Federal Labor Leader Anthony Albanese has pledged to build 30,000 homes for people in need and create 21,500 jobs over five years in a new $10 billion social and affordable housing rescue plan.
Mr Albanese launched Labor's Housing Australia Future Fund proposal on Thursday night in a budget reply speech which doubled as election pitch and had significant new policy proposals for women, young entrepreneurs, vulnerable workers and renewable energy.
He made his ambitions clear from the start.
"My fellow Australians. I grew up in a council house in Camperdown, the only son of a single mum on the disability pension," Mr Albanese said.
"I stand before you tonight seeking the honour of serving as your Prime Minister."
The Labor leader acknowledged the past year of COVID-19 as a "year unlike any other in our lifetimes" and pointed to the heartbreak and the devastation of the pandemic ripping around the globe. He said while it could be worse in Australia, "I also know we can do so much better".
Recalling Treasurer Josh Frydenberg's budget catchcry on Tuesday night that "Australia is coming back", Mr Albanese said rather than coming back, Australia should build back stronger.
"This budget offers a low-growth, low-productivity and low-wage future - and a trillion dollars of debt - is that really the best we can aspire to?" he asked.
The opposition leader launched into criticism of the Morrison government's handling of the Black Summer bushfires, national quarantine, women, Indigenous people and the failure of the JobMaker program from the previous budget which created just 1000 jobs rather than the intended 450,000.
"That's right - not 450,000, just 1000. Missed by that much," Mr Albanese jibed.
"Like so much with this government it was all smirk and mirrors."
Housing and homelessness are widely regarded as a neglected public policy area. Experts have decried the absence of a national housing strategy, while welfare groups say there are 200,000 people on social housing waiting lists in Australia.
"I'm proud to say that Labor in government will create a $10 billion Housing Australia Future Fund, with the annual investment return to build social and affordable housing and create thousands of jobs," Mr Albanese said.
"Over the first five years, this will build around 20,000 social housing properties, places like the home I grew up in. Our home gave us so much more than somewhere to sleep. It gave my mum and I pride and dignity and security, and it gave me a future. A future that led me here tonight."
The plan includes 4000 homes earmarked for women and children fleeing domestic violence and older women on low incomes. Overall, $1.7 billion will be allocated to women's housing needs.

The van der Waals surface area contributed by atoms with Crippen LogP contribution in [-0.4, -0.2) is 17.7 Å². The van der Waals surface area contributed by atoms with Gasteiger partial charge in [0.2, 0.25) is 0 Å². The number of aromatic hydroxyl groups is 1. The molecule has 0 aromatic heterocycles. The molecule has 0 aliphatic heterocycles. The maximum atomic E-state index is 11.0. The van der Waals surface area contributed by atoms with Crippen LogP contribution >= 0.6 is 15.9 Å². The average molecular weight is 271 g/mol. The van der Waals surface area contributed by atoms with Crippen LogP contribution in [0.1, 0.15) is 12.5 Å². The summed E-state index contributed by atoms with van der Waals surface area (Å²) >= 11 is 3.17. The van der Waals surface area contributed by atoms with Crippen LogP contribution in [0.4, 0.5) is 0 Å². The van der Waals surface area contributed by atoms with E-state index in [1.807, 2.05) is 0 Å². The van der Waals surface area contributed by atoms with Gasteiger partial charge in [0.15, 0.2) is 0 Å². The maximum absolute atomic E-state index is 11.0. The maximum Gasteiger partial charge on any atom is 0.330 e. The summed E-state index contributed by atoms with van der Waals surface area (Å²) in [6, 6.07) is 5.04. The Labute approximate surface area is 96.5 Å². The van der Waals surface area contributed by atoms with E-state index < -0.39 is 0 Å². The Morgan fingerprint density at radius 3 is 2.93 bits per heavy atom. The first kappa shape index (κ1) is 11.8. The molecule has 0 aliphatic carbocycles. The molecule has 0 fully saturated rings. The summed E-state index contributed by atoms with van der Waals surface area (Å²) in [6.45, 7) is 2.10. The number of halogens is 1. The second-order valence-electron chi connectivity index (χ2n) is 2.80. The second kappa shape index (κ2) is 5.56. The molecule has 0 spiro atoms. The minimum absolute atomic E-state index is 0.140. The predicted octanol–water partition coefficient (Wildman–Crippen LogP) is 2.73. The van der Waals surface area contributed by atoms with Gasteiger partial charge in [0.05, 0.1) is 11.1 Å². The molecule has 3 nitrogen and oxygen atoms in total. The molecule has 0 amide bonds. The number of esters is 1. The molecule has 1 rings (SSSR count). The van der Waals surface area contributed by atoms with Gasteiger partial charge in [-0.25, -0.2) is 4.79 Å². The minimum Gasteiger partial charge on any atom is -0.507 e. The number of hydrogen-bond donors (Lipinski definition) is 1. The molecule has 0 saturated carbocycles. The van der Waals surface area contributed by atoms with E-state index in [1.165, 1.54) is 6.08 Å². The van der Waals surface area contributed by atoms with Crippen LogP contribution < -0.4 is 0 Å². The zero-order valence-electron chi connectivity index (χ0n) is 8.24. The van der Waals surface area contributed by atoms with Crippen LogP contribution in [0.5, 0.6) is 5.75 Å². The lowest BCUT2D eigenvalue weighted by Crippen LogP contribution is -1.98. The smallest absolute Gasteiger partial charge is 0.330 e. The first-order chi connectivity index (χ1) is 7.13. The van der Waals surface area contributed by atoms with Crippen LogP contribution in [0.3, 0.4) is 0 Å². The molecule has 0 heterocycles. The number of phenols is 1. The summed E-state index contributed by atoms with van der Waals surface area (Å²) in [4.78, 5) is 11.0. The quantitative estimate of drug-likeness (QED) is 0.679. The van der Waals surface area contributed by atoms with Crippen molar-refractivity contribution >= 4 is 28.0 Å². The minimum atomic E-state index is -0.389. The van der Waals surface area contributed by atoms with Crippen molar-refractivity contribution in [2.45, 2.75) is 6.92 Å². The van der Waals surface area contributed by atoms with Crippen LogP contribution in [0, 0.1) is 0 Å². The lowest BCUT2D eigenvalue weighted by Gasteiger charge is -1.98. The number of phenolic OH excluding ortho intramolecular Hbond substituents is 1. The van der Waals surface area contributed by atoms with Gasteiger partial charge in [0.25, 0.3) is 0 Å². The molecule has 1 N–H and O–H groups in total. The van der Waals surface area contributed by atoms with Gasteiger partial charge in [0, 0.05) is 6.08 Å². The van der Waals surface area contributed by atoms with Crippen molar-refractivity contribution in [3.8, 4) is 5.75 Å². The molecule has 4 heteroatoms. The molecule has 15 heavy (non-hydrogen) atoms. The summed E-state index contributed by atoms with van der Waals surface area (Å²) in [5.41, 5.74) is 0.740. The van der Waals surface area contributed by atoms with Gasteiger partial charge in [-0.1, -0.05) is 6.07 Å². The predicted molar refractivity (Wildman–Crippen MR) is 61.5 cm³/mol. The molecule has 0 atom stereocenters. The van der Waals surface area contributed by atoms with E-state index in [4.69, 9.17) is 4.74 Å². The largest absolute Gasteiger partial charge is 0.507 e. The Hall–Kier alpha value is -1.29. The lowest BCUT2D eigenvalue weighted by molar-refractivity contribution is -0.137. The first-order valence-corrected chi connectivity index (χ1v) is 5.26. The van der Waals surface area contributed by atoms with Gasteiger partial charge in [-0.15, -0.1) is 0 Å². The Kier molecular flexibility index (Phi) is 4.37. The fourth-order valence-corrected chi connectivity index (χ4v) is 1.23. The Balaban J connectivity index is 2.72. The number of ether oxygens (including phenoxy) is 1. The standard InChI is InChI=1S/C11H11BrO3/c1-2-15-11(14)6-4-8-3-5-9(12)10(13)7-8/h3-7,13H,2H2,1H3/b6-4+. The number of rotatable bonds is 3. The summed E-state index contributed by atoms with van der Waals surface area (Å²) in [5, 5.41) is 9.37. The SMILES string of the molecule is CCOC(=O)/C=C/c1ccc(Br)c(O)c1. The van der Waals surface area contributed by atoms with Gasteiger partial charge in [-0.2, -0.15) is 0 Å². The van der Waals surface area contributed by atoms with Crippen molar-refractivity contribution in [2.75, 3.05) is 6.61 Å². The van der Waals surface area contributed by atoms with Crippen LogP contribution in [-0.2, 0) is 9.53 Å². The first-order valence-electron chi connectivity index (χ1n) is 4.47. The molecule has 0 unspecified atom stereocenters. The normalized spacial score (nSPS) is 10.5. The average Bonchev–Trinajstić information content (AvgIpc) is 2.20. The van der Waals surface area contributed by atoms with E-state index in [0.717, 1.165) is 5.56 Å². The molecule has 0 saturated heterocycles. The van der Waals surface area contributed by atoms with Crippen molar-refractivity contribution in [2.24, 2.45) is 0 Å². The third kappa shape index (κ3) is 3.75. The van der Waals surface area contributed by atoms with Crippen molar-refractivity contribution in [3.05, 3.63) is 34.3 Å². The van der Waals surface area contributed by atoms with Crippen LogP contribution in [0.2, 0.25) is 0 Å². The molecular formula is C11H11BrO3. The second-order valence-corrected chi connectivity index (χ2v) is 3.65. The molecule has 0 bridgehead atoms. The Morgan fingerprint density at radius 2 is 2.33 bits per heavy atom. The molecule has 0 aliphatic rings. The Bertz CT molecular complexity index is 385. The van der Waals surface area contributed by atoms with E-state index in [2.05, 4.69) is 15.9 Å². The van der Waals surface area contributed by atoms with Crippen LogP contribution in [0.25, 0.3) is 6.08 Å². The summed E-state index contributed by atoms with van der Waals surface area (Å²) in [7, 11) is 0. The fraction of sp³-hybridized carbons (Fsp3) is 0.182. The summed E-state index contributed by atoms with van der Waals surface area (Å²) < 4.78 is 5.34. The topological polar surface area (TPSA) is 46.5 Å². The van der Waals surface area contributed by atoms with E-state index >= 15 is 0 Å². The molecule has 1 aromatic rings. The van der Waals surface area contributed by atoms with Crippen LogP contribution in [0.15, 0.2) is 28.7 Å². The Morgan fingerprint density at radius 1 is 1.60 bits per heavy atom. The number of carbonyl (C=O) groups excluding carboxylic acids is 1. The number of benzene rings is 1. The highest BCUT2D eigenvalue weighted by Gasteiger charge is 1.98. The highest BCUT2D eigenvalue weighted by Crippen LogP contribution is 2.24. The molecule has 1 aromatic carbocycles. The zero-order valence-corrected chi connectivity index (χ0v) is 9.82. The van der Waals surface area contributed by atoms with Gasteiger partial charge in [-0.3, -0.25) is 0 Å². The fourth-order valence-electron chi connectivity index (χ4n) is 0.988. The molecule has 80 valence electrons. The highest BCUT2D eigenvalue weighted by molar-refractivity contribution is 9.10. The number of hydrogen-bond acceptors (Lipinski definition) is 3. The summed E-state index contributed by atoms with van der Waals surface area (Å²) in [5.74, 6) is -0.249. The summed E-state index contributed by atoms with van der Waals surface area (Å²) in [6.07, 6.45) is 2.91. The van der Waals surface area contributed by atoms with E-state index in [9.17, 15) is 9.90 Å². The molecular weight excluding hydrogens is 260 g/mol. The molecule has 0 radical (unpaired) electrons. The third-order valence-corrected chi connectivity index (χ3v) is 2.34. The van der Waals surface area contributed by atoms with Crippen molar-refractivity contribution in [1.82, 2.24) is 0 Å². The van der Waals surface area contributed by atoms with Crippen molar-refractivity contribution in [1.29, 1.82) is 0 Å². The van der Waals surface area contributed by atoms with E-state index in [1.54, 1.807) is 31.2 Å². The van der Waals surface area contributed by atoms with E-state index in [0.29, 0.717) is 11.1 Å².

Ten-thousand affordable homes would be built for frontline workers such as police officers and nurses, $200 million would be targeted at fixing, maintaining and improving housing in remote Indigenous communities and $30 million would go to homeless veterans.
"This is a Future Fund that will give more Australians a future," he said.
The housing Future Fund is proposed as similar to other public asset funds such as the $178.6 billion Future Fund and the $21.4 billion Medical Research Future Fund and would be managed by the independent, Peter Costello-chaired, Future Fund Board of Guardians.
The $10 billion set-up cost is off-budget and would have to be borrowed to make the fund a reality.
The Labor plan stands in contrast to the Morrison government's housing plan announced in Tuesday night's budget which focused on first home buyers who were being priced out of the market. It included 10,000 places added to the First Home Loan Deposit Scheme, changes to the contribution cap on the First Home Super Saver Scheme and there is a new Family Home Guarantee for single parents.
Skills training and renewable energy combined to be a major focus, with the Labor leader announcing a plan to invest $100 million to support 10,000 New Energy Apprenticeships.
"Ever since the Liberals drove Holden out of the country, they've run up the white flag on manufacturing and skills and apprentices," he said.
"I'm not going to see us surrender any more jobs and industries - and the communities that depend on them."
Those who choose to train in new energy industries - like rooftop solar installation, green hydrogen and large scale renewable projects - will received up to $10,000 over the four years of the apprenticeship.
Federal Labor is also flagging it would pursue reform of the TAFE and training sector if it wins government.
Anthony Albanese continued the opposition's attack on the Morrison government over wages. Wage growth forecasts in the budget showed workers' wages are not expected to increase in real terms until 2024-25.
He has declared a Labor government would consult with unions, states and territories and employer groups with a view to legislating to criminalise wage theft.
"If elected Prime Minister, I will always stand up for secure jobs and fair wages," he said.
Women were the focus of other legislative promises.
Mr Albanese said he would amend Commonwealth law to make it clear employers that they have a duty to take "reasonable and proportionate" measures to eliminate sex discrimination, sexual harassment and victimisation in the workplace.
As well, in a recycling of Labor policy from 2015, he flagged the Labor's "Start-up Year" initiative to champion innovation and keep ideas onshore; a $20 million plan to offer loans to 2,000 students to cover a year of specialist mentoring at Australian universities and private-sector incubators.
Our journalists work hard to provide local, up-to-date news to the community. This is how you can continue to access our trusted content: